But still many would reject any interpretation that holds the Croatian state responsible for them (Dvornik 2013, 129). But in this context, we should reiterate that this study cannot reveal the full picture as it was not possible to conduct an interview with the HDZ.

In Serbia, all the politicians interviewed insist that political and legal institutions and society have to deal with the recent past in close collaboration with the other countries. Most interviewees agree that the needs of victims in the region need to be much more seriously addressed, and empathy needs to be created towards the victims on all sides. All of the interviewed politicians distance themselves from discourses that state that Serbia had never been at war, or that it only “defended” itself. However, as Katarina Milićević (2013) uncovered, such a discourse is still powerful and expressed by some right-wing parties.

They continue to justify war crimes committed during the 1990s as an inevitable side-effect of a “defensive war”, pointing to the suffering of the Serbian people in the Second World War. Unfortunately, these voices are not included in the sample.

Politicians’ assessments of REKOM The interviewed politicians, in general, appreciate the idea of a regional fact-finding mechanism. The interviewees in Croatia largely endorse the REKOM initiative (although most of them have only a rough idea of its purpose, see Dvornik 2013). Representatives from left- and right-wing parties, and followers of both liberal and collectivist approaches share the opinion that a regional commission could make a useful contribution by gathering information on missing persons and testimonies on war-related crimes. They suggest that a regional commission should complement the domestic legal institutions, provide incentives and push them to take up investigations and prosecutions. However, critical voices warn that such a commission should not be composed of NGOs alone, as facts established by NGOs might be too subjective and need to be verified by legal institutions.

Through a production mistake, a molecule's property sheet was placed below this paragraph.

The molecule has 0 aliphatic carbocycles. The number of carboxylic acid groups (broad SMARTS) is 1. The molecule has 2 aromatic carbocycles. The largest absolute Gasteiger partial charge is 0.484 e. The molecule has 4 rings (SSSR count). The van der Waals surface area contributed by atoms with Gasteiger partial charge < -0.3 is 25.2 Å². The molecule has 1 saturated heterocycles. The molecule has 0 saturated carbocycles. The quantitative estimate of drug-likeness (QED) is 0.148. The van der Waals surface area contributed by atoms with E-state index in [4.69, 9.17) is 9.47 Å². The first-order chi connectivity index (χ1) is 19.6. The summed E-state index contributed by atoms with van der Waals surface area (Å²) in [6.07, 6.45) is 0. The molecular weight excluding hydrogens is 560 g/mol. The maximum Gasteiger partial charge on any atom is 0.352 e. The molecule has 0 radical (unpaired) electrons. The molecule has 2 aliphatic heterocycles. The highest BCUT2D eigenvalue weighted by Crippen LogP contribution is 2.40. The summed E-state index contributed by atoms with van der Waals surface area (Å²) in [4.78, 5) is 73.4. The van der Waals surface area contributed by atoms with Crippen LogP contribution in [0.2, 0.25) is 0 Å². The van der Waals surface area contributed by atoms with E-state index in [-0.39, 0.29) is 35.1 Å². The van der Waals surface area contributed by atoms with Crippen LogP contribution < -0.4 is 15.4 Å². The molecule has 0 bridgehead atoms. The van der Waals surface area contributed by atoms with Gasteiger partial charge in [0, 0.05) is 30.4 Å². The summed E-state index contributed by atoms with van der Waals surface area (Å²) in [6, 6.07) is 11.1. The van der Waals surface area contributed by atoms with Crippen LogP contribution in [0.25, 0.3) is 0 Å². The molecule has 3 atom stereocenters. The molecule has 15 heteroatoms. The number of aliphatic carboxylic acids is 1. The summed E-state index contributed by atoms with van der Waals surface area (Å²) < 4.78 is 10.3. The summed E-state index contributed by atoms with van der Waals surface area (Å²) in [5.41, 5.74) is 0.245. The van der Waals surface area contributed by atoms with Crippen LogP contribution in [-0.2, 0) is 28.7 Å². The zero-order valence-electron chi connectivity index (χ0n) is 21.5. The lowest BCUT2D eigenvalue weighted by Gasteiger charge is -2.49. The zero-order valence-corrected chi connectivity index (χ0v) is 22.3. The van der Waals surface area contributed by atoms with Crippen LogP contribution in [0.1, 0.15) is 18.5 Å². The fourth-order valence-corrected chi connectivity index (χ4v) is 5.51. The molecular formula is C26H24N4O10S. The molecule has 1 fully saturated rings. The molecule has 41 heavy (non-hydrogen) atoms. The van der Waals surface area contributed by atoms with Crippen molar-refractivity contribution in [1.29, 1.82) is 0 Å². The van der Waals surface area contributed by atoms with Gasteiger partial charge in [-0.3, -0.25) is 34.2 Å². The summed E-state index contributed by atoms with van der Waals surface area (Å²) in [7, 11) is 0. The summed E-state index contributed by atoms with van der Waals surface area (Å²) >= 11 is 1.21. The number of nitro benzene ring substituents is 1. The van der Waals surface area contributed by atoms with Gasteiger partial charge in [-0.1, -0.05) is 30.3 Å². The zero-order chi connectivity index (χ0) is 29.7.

Politicians in Serbia focus primarily on the need to trace and name the missing persons (see Katarina Milićević, 109; 113). They insist that REKOM should closely collaborate with the courts. They all support the idea of a regional commission, with the exception of one person who believes that setting up one commission for all countries would require too many compromises; this policy-maker suggests that instead, truth commissions should be installed in every country, and that intensive cross-border cooperation should start.